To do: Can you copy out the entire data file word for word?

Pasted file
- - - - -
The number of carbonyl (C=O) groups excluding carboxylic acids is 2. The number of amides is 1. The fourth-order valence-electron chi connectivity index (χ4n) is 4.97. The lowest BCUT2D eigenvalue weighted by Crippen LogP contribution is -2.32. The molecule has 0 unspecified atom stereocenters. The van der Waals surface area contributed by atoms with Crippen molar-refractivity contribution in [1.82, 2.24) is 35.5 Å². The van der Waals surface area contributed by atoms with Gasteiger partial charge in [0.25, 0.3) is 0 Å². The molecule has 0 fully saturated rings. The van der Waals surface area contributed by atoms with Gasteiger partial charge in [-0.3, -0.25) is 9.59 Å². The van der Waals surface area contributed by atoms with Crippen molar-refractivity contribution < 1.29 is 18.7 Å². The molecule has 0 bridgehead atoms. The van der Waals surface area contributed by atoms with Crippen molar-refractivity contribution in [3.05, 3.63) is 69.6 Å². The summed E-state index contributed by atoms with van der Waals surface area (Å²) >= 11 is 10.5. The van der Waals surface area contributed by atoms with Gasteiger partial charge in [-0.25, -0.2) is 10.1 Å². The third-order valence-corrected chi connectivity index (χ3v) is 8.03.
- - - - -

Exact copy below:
The number of carbonyl (C=O) groups excluding carboxylic acids is 2. The number of amides is 1. The fourth-order valence-electron chi connectivity index (χ4n) is 4.97. The lowest BCUT2D eigenvalue weighted by Crippen LogP contribution is -2.32. The molecule has 0 unspecified atom stereocenters. The van der Waals surface area contributed by atoms with Crippen molar-refractivity contribution in [1.82, 2.24) is 35.5 Å². The van der Waals surface area contributed by atoms with Gasteiger partial charge in [0.25, 0.3) is 0 Å². The molecule has 0 fully saturated rings. The van der Waals surface area contributed by atoms with Gasteiger partial charge in [-0.3, -0.25) is 9.59 Å². The van der Waals surface area contributed by atoms with Crippen molar-refractivity contribution < 1.29 is 18.7 Å². The molecule has 0 bridgehead atoms. The van der Waals surface area contributed by atoms with Crippen molar-refractivity contribution in [3.05, 3.63) is 69.6 Å². The summed E-state index contributed by atoms with van der Waals surface area (Å²) >= 11 is 10.5. The van der Waals surface area contributed by atoms with Gasteiger partial charge in [-0.25, -0.2) is 10.1 Å². The third-order valence-corrected chi connectivity index (χ3v) is 8.03.